The examples illustrated at 164 and 165 are examples that use a conductive polymer 154 that is cured through the use of a curing agent 155. Preferably, curing agent 155 is disposed adjacent conductive polymer 154. In the example illustrated at 164, curing agent 155 surrounds conductive polymer 154 such that when the structure is cut or punctured, curing agent 155 mixes with conductive polymer 154 in the destructive region, causing polymer 154 to cure as it flows to fill the damaged portion of conductor 153. In the example illustrated at 165, the process is similar to that in the example illustrated at 164, however, in the example illustrated at 165 the curing agent 155 surrounds polymer 154.
In some embodiments, the polymer can be self-curing such that the polymer increases in viscosity or even solidifies upon exposure to air. Accordingly, when the self-healing wire is nicked or cut, conductive polymer 154 begins to flow into the cut area, filling a gap or recess in conductive element 153 created by the cut and also starts the curing process as a result of the exposure to air. Again, the viscosity of conductive polymer 154 and cure rate is chosen to allow sufficient polymeric material to flow into the gap in conductive element 153 before curing, yet not low enough to allow the polymer to travel or leak substantially beyond that area prior to curing.
In the embodiments described above, although illustrated as a solid conductor, conducting element 153 can have alternative configurations. For example, a multi-stranded wire or a thin cylindrical conductor 153 might be more desirable for high-frequency applications as compared to a solid conductor. Likewise, conductive inks can be used as well.
Effects on transmission lines such as, for example, the skin effect, can be considered when designing conductor configurations. Additionally, the combined effects of the conductive element 153 and conductive polymer 154 can be considered when determining the characteristics of the transmission line.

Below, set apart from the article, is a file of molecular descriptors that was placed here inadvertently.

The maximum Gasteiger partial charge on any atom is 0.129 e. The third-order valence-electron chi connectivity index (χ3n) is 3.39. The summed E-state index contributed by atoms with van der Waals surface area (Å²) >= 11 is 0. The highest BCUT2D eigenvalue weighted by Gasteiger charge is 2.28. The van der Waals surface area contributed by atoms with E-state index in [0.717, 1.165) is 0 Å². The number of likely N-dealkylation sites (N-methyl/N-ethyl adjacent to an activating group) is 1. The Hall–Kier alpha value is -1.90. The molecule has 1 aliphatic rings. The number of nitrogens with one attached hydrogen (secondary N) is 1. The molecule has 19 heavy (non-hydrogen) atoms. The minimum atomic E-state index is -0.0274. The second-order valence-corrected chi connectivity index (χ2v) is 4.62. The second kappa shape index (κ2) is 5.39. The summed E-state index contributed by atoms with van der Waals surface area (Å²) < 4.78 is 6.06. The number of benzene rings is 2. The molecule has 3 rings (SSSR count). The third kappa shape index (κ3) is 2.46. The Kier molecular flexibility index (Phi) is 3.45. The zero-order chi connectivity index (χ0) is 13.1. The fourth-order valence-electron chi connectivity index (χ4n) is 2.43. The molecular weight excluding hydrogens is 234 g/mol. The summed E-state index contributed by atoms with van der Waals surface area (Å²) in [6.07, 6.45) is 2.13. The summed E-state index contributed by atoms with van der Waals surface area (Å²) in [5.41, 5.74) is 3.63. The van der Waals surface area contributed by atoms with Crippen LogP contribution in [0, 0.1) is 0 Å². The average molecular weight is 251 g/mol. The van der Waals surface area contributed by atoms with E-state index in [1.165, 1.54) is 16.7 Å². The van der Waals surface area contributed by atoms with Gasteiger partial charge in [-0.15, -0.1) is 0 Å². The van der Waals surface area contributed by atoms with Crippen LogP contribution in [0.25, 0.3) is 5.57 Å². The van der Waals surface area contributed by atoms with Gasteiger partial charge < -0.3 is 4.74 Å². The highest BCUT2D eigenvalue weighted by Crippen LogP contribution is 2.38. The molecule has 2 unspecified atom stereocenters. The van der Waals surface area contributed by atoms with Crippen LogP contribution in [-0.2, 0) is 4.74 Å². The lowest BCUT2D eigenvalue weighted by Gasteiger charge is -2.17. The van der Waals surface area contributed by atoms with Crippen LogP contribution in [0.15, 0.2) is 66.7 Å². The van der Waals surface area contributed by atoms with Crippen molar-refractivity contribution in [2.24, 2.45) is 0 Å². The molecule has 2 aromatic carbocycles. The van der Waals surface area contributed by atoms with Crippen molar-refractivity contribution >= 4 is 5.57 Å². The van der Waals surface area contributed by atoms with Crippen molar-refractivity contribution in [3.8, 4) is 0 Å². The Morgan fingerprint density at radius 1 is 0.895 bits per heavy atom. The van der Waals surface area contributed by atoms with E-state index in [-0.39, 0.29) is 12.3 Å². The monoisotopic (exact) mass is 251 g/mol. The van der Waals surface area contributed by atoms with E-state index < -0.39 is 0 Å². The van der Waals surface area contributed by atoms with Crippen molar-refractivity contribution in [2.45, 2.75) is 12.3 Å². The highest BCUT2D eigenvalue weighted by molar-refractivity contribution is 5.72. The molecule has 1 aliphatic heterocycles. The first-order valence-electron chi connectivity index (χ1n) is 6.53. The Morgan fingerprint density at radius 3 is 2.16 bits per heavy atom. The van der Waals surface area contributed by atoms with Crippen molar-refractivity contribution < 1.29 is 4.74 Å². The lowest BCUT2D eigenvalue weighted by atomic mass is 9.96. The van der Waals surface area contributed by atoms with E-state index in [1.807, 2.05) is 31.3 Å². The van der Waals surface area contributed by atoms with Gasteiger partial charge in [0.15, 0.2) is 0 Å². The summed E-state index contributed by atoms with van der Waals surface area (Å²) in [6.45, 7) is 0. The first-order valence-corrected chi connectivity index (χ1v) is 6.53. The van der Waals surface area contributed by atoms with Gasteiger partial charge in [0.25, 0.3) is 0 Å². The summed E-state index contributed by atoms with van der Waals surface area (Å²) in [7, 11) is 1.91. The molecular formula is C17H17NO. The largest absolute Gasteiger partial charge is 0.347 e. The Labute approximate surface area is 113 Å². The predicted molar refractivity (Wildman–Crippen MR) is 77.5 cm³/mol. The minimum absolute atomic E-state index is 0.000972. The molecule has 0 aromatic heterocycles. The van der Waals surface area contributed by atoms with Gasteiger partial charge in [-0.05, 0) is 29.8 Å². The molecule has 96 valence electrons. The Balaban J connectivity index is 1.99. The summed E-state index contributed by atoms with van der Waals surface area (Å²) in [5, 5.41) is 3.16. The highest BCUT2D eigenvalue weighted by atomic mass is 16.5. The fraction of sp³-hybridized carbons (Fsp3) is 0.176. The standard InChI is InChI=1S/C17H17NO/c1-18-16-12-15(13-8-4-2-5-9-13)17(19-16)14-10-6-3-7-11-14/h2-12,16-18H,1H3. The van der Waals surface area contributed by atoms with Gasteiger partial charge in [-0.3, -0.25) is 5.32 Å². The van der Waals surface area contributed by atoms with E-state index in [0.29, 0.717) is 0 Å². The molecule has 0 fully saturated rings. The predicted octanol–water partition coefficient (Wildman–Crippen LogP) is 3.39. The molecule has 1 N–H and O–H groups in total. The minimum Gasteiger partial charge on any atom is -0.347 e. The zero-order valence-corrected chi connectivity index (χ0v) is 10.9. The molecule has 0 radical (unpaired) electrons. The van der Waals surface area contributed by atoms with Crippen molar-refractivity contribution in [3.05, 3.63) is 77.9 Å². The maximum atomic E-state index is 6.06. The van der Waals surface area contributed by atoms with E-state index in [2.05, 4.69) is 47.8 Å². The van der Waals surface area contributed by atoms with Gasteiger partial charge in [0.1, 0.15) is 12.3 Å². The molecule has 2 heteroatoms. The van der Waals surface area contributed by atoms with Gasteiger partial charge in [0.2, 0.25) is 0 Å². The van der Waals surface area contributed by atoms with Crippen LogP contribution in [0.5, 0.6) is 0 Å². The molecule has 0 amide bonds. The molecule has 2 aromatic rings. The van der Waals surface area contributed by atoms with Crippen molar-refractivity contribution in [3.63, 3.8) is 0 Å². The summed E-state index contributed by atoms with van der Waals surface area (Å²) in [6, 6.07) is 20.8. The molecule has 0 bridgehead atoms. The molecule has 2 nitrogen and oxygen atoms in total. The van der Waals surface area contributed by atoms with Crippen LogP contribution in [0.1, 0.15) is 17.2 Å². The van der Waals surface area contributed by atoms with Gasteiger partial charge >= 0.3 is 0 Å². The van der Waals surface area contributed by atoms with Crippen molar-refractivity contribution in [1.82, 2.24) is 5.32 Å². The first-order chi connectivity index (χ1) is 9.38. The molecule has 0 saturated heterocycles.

At DC, the impedance of a wire having a circular cross section has a resistance R0 per unit length given by:
Where, the resistance is in ohms/meter, σ is the bulk conductivity of the conductor used to manufacture the wire, and r0 is the radius of the wire.
However, above DC, the current density J in a bulk conductor decreases exponentially with depth of penetration from the surface as a function of frequency. This phenomenon, known as the skin effect, can be expressed using:
where δ is a constant called the skin depth, f is the signal frequency, μ is the magnetic permeability of the conductor, and σ is the bulk conductivity (or 1/ρ where ρ is the resistivity in ohm-m). The skin depth, or the depth below the surface of the conductor at which the current density decays to 1/e (about 0.37) of the current density at the surface (JS), is an important parameter in describing conductor behavior in electromagnetic fields.
Accordingly, if a circular wire is used with radius a and a length l, the effective resistance of the wire can be calculated as:
The examples illustrated in the above described embodiments depict implementations where the conductive polymer 154 and the curing agent 155 are in discrete arraignments that can be approximately concentric with one another as well as approximately concentric with the conductive element 153. In other embodiments, one of the conductive polymer 154 or the curing agent 155 can be contained in spheres, capsules, narrow tubes, or other containers distributed within the other element.